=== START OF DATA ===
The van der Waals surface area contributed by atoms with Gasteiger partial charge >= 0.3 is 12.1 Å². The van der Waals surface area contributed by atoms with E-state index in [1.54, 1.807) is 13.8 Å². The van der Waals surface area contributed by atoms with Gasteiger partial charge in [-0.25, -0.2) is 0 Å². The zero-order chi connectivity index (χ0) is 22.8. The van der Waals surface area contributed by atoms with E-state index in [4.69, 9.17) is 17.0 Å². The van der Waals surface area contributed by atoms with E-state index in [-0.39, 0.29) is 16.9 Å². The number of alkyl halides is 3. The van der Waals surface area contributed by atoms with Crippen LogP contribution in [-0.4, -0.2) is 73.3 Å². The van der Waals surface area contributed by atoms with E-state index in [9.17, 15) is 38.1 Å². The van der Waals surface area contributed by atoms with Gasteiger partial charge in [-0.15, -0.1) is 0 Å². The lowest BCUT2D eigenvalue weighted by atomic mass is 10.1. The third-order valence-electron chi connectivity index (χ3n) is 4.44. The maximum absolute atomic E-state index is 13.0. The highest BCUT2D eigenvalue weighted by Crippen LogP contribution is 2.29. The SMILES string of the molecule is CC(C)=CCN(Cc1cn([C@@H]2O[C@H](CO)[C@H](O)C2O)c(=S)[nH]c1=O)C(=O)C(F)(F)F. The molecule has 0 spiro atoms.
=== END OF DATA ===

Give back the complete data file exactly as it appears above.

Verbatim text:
The van der Waals surface area contributed by atoms with Gasteiger partial charge >= 0.3 is 12.1 Å². The van der Waals surface area contributed by atoms with E-state index in [1.54, 1.807) is 13.8 Å². The van der Waals surface area contributed by atoms with Gasteiger partial charge in [-0.25, -0.2) is 0 Å². The zero-order chi connectivity index (χ0) is 22.8. The van der Waals surface area contributed by atoms with E-state index in [4.69, 9.17) is 17.0 Å². The van der Waals surface area contributed by atoms with E-state index in [-0.39, 0.29) is 16.9 Å². The number of alkyl halides is 3. The van der Waals surface area contributed by atoms with Crippen LogP contribution in [-0.4, -0.2) is 73.3 Å². The van der Waals surface area contributed by atoms with E-state index in [9.17, 15) is 38.1 Å². The van der Waals surface area contributed by atoms with Gasteiger partial charge in [-0.15, -0.1) is 0 Å². The lowest BCUT2D eigenvalue weighted by atomic mass is 10.1. The third-order valence-electron chi connectivity index (χ3n) is 4.44. The maximum absolute atomic E-state index is 13.0. The highest BCUT2D eigenvalue weighted by Crippen LogP contribution is 2.29. The SMILES string of the molecule is CC(C)=CCN(Cc1cn([C@@H]2O[C@H](CO)[C@H](O)C2O)c(=S)[nH]c1=O)C(=O)C(F)(F)F. The molecule has 0 spiro atoms.